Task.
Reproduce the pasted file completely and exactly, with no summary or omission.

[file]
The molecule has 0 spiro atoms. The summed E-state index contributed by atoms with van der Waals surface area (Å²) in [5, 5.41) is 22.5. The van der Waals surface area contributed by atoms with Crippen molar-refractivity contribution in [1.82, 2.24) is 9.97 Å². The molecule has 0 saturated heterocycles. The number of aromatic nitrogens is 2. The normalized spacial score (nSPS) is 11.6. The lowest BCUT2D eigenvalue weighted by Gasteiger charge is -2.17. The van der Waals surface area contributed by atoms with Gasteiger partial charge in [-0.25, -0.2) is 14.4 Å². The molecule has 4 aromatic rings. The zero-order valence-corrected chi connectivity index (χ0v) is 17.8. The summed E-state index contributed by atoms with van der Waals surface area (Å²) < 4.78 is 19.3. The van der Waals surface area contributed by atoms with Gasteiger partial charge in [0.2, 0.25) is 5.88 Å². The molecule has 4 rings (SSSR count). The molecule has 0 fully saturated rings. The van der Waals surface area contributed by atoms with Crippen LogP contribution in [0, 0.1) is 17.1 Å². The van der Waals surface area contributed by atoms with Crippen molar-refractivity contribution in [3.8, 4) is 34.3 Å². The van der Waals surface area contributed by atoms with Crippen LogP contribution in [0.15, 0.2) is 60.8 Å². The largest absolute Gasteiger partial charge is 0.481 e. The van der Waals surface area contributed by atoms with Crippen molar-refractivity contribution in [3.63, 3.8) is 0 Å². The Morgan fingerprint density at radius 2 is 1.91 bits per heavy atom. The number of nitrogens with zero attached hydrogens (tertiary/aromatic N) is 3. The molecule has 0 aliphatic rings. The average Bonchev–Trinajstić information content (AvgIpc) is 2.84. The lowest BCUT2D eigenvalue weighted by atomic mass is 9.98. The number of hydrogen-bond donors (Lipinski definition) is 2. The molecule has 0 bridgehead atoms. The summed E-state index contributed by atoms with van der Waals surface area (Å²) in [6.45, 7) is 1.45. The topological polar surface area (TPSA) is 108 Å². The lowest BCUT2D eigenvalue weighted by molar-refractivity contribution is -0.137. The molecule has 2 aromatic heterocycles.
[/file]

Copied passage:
The molecule has 0 spiro atoms. The summed E-state index contributed by atoms with van der Waals surface area (Å²) in [5, 5.41) is 22.5. The van der Waals surface area contributed by atoms with Crippen molar-refractivity contribution in [1.82, 2.24) is 9.97 Å². The molecule has 0 saturated heterocycles. The number of aromatic nitrogens is 2. The normalized spacial score (nSPS) is 11.6. The lowest BCUT2D eigenvalue weighted by Gasteiger charge is -2.17. The van der Waals surface area contributed by atoms with Gasteiger partial charge in [-0.25, -0.2) is 14.4 Å². The molecule has 4 aromatic rings. The zero-order valence-corrected chi connectivity index (χ0v) is 17.8. The summed E-state index contributed by atoms with van der Waals surface area (Å²) < 4.78 is 19.3. The van der Waals surface area contributed by atoms with Gasteiger partial charge in [0.2, 0.25) is 5.88 Å². The molecule has 4 rings (SSSR count). The molecule has 0 fully saturated rings. The van der Waals surface area contributed by atoms with Crippen LogP contribution in [0, 0.1) is 17.1 Å². The van der Waals surface area contributed by atoms with Crippen molar-refractivity contribution in [3.8, 4) is 34.3 Å². The van der Waals surface area contributed by atoms with Crippen LogP contribution in [0.15, 0.2) is 60.8 Å². The largest absolute Gasteiger partial charge is 0.481 e. The van der Waals surface area contributed by atoms with Crippen molar-refractivity contribution in [3.63, 3.8) is 0 Å². The Morgan fingerprint density at radius 2 is 1.91 bits per heavy atom. The number of nitrogens with zero attached hydrogens (tertiary/aromatic N) is 3. The molecule has 0 aliphatic rings. The average Bonchev–Trinajstić information content (AvgIpc) is 2.84. The lowest BCUT2D eigenvalue weighted by atomic mass is 9.98. The number of hydrogen-bond donors (Lipinski definition) is 2. The molecule has 0 bridgehead atoms. The summed E-state index contributed by atoms with van der Waals surface area (Å²) in [6.45, 7) is 1.45. The topological polar surface area (TPSA) is 108 Å². The lowest BCUT2D eigenvalue weighted by molar-refractivity contribution is -0.137. The molecule has 2 aromatic heterocycles.